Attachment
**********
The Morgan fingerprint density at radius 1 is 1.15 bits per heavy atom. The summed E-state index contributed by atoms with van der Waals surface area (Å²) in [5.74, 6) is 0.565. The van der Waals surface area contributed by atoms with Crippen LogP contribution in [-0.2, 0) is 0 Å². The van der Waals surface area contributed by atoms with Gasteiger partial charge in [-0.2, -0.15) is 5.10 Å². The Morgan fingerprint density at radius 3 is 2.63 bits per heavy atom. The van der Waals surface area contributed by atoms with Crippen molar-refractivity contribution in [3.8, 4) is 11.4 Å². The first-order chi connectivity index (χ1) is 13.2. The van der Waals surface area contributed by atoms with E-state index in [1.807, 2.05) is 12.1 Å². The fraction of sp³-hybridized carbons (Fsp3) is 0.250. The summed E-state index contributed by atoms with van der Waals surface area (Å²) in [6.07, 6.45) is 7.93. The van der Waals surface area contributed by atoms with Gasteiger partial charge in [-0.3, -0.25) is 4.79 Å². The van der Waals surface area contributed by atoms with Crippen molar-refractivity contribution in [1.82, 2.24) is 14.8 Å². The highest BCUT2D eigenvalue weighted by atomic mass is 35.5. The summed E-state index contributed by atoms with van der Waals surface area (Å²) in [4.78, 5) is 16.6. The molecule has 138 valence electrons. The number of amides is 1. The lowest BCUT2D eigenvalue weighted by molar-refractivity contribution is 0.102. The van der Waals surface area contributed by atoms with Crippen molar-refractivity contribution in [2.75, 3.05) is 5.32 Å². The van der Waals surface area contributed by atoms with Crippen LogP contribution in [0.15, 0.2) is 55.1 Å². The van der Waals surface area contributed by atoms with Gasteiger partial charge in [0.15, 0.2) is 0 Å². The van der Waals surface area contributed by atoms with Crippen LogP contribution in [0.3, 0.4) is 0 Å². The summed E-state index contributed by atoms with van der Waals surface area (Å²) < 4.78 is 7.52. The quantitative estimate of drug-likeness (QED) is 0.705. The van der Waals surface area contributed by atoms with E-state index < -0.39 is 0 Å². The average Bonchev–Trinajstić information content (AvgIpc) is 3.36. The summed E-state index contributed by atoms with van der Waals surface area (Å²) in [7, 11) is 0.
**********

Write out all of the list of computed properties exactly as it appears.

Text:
The Morgan fingerprint density at radius 1 is 1.15 bits per heavy atom. The summed E-state index contributed by atoms with van der Waals surface area (Å²) in [5.74, 6) is 0.565. The van der Waals surface area contributed by atoms with Crippen LogP contribution in [-0.2, 0) is 0 Å². The van der Waals surface area contributed by atoms with Gasteiger partial charge in [-0.2, -0.15) is 5.10 Å². The Morgan fingerprint density at radius 3 is 2.63 bits per heavy atom. The van der Waals surface area contributed by atoms with Crippen molar-refractivity contribution in [3.8, 4) is 11.4 Å². The first-order chi connectivity index (χ1) is 13.2. The van der Waals surface area contributed by atoms with E-state index in [1.807, 2.05) is 12.1 Å². The fraction of sp³-hybridized carbons (Fsp3) is 0.250. The summed E-state index contributed by atoms with van der Waals surface area (Å²) in [6.07, 6.45) is 7.93. The van der Waals surface area contributed by atoms with Gasteiger partial charge in [-0.3, -0.25) is 4.79 Å². The van der Waals surface area contributed by atoms with Crippen molar-refractivity contribution in [1.82, 2.24) is 14.8 Å². The highest BCUT2D eigenvalue weighted by atomic mass is 35.5. The summed E-state index contributed by atoms with van der Waals surface area (Å²) in [4.78, 5) is 16.6. The molecule has 138 valence electrons. The number of amides is 1. The lowest BCUT2D eigenvalue weighted by molar-refractivity contribution is 0.102. The van der Waals surface area contributed by atoms with Crippen molar-refractivity contribution in [2.75, 3.05) is 5.32 Å². The van der Waals surface area contributed by atoms with Crippen LogP contribution in [0.15, 0.2) is 55.1 Å². The van der Waals surface area contributed by atoms with Gasteiger partial charge in [0.15, 0.2) is 0 Å². The van der Waals surface area contributed by atoms with Crippen LogP contribution in [0.3, 0.4) is 0 Å². The summed E-state index contributed by atoms with van der Waals surface area (Å²) < 4.78 is 7.52. The quantitative estimate of drug-likeness (QED) is 0.705. The van der Waals surface area contributed by atoms with E-state index < -0.39 is 0 Å². The average Bonchev–Trinajstić information content (AvgIpc) is 3.36. The summed E-state index contributed by atoms with van der Waals surface area (Å²) in [7, 11) is 0.